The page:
We had some comments:
- I had a great experience WWOOF'ing when I was in Australia in February, working on an organic farm (pictures here: http://ecogrrl.net/2013/02/26/where-i-be-chillin-part-four/) in exchange for room & board. It was great! When I fly, whenever possible I take Alaska Airlines who has the best record when it comes to fuel efficiency (http://www.marketwatch.com/story/alaska-airlines-is-most-fuel-efficient-us-carrier-2013-09-10) and sustainability (http://sustainablebusinessoregon.com/national/2012/09/alaska-airlines-touts-environmental.html), and seek out farmer's markets, vegetarian restaurants, and take public transportation in the cities I'm in. Learning what shade of green different cities are in is really interesting to me. As many know, many European countries, along with Australia, have significantly more sustainable measures built in to their systems, from water savings to solar to reduced packaging in general. We have a lot, even here in Portland, to learn from other countries' practices.
- I prefer staying with friends and relatives.
- We rack up a horrendous carbon footprint getting there (it's where our family lives), but then go car-free, eat local, etc.
- I recently took a trip to Portland with my mom, and we took nothing but public transit the entire time! A small step, admittedly, but I was pretty proud of us :)
- I realize I missed the survey but wanted to say that for me living lightly involves every part of my life, vacations are no different. I use the same amount of water and will even bring recyclables home if I can't find a location to drop it in.
While most of us have greened our daily life, vacations seem to fall through the cracks.
The definition of vacation might be part of the problem. According to Merriam Webster, it is "a respite or a time of respite from something". That typically means a break from our normal routine and includes activities that we don't allow ourselves at other times. We indulge in special foods, travel to exotic destinations and stay in hotels. In preparation, we might buy new clothes or luggage. We might consider disposable items for their convenience ... after all, we're on vacation.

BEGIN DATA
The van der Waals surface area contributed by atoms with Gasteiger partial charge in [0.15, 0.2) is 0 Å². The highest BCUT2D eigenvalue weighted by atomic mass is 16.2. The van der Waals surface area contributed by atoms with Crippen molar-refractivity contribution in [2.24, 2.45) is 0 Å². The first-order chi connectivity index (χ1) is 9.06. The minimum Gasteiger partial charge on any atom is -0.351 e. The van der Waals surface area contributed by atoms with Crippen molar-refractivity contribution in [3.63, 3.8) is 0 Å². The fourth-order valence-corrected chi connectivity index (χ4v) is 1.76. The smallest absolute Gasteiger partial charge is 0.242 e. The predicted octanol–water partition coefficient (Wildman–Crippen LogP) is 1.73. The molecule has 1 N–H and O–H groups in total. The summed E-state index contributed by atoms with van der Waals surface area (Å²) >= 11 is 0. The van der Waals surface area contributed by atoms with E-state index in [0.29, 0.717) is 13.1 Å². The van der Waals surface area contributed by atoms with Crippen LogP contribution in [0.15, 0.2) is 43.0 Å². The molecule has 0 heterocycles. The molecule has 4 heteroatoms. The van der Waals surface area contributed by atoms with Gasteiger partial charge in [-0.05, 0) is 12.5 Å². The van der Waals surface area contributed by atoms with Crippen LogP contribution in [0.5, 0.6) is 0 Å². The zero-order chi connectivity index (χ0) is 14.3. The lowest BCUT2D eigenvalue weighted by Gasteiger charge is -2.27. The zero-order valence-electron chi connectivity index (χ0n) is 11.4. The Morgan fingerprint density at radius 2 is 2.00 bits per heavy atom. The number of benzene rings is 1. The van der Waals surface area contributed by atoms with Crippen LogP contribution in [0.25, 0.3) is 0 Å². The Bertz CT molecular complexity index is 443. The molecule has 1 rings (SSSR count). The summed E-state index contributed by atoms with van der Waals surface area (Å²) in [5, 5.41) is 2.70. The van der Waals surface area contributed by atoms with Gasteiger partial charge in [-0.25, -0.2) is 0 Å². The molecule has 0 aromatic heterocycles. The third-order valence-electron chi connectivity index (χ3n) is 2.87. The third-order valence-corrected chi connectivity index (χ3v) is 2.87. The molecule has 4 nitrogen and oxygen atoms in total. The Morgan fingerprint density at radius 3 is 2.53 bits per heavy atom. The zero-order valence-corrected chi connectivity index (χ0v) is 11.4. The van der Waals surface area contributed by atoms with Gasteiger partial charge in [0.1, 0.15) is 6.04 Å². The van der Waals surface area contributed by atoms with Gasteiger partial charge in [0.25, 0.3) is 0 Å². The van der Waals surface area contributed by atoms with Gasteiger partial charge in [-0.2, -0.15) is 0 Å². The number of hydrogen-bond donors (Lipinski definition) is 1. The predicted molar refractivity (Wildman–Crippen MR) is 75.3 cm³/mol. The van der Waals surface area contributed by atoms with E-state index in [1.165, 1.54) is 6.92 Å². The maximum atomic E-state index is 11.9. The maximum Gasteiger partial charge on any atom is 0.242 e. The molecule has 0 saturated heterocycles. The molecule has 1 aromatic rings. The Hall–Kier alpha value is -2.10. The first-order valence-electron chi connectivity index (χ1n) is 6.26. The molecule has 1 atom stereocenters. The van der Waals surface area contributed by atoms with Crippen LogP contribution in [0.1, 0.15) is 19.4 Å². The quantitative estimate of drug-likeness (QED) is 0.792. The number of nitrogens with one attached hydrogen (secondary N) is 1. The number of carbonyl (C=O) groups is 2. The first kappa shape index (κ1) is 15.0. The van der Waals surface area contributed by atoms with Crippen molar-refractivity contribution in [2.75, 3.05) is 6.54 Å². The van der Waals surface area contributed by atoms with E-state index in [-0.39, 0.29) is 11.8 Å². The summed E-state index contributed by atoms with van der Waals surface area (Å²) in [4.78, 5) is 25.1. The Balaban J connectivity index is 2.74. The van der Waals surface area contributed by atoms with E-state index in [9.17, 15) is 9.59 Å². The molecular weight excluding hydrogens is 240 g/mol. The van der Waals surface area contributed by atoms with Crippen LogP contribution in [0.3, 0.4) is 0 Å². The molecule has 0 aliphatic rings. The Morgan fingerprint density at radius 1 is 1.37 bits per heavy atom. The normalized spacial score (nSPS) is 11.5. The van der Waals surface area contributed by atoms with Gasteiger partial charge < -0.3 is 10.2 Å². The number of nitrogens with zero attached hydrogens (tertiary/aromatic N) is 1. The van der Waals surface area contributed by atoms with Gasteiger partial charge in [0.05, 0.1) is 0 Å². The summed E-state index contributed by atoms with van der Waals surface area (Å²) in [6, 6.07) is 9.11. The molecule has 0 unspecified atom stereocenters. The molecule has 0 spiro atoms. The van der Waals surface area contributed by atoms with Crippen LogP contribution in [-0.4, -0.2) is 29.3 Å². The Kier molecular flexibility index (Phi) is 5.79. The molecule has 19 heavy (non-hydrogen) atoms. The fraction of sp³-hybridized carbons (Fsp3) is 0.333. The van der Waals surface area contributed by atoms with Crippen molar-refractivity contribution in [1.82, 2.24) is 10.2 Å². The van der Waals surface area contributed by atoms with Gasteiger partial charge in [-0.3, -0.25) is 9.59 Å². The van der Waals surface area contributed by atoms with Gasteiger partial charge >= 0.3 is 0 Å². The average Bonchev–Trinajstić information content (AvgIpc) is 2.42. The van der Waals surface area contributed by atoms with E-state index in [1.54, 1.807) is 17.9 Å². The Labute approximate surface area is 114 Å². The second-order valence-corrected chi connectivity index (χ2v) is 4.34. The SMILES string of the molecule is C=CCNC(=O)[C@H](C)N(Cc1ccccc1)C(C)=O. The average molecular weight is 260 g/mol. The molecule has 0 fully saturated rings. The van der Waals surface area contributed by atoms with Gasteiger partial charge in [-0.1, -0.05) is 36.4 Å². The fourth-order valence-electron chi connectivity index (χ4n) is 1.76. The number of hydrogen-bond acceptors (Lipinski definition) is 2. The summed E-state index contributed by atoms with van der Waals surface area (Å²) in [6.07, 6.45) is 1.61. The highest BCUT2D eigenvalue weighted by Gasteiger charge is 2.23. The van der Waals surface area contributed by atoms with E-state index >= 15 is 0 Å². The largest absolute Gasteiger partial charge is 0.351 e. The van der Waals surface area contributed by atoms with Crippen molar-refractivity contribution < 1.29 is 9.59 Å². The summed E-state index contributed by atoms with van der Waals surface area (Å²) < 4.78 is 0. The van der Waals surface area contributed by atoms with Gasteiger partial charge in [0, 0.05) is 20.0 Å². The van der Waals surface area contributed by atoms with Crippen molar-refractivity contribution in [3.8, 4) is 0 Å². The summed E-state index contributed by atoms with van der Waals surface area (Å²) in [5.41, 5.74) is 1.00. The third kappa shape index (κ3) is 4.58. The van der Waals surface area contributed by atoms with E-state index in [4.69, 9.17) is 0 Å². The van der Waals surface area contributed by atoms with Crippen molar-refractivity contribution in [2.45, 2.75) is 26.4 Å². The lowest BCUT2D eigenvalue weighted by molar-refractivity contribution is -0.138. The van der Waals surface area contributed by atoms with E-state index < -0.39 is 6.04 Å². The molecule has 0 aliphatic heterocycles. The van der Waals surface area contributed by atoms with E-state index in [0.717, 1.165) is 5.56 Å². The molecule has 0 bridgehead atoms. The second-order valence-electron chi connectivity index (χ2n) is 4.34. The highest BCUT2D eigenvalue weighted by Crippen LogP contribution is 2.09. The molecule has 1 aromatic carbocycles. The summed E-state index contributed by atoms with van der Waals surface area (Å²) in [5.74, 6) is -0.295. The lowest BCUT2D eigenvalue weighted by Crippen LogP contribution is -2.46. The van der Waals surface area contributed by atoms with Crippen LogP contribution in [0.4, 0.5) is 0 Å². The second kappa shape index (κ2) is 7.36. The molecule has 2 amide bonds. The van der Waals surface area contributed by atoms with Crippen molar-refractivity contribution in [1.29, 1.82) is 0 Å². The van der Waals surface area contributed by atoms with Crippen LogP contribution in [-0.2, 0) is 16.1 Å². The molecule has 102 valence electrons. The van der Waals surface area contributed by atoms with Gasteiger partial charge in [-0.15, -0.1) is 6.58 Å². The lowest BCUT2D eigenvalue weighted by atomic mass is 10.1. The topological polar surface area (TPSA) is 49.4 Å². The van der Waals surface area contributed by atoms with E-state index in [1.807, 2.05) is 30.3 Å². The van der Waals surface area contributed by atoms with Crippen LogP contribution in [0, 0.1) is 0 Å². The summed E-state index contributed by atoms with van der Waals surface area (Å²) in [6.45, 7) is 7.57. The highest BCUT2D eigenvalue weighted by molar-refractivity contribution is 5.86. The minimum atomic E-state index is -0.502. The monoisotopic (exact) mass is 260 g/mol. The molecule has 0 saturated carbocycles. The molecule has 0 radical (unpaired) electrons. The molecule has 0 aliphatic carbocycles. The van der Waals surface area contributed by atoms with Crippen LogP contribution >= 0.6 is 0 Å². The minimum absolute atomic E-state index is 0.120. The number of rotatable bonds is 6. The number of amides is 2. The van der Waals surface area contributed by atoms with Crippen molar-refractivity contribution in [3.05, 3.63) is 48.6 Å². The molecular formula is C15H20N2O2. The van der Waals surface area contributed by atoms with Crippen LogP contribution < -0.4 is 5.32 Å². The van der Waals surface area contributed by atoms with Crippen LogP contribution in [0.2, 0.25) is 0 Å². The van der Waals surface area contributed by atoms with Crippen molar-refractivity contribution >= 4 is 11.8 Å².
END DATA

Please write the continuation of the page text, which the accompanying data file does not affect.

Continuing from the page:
Once at our destination, the indulgences continue. We might allow ourselves longer and more frequent showers. Perhaps we turn on the room's air conditioning. We eat at restaurants ... we drive more ... we waste more.
While Eco-friendly tourism is available, it tends to be expensive. An eleven-day Patagonia trip can be as much as $5,995/Person. Nine days in Costa Rica's rainforests can run you more than $2,000/Person.
Most Ecotourism companies offer a very narrow list of activities. They usually include hiking, camping, and exploring natural areas. Working on a farm or living with local families might be offered. These types of vacations, while rewarding, aren't for everyone.
Of course, none of those reasons mean we should give up on Eco-friendly vacations. Let's explore some of the ways that we can take a break without hurting the environment:
Plan aheadResearch destinations which offer activities within walking distance. Investigate hotels and their environmental practices and policies. Consider modes of travel and choose the most Eco-friendly option for your destination. Research restaurants and plan to visit ones offering local foods. Plan to enjoy activities such as visiting a nature preserve, walking the beach, or picnicking at a local park.
Before leaving homeBrowse second hand shops for "new" vacation clothing and avoid buying disposable products. Need luggage? Borrow from a friend or buy used items. Turn off lights, electrical appliances, heating/cooling, hot water heaters and anything which won't be used while you're away.
At your destinationMaintain your green ethics. Refuse disposable items or "free" gifts offered by the resort. Turn off lights when not in use and avoid air conditioning. Keep showers to a minimum. Avoid waste and recycle. Walk or take public transportation. Enjoy whole, local foods. Buy souvenirs which are usable rather than items which will be tossed once you return home.
Consider all types of vacations"Staycations", by their nature, have a low carbon footprint. Don't rule out Ecotourism. Visit family and friends. Exchange homes with someone from your destination of choice. Consider camping.
Posted at Small Footprint Fridays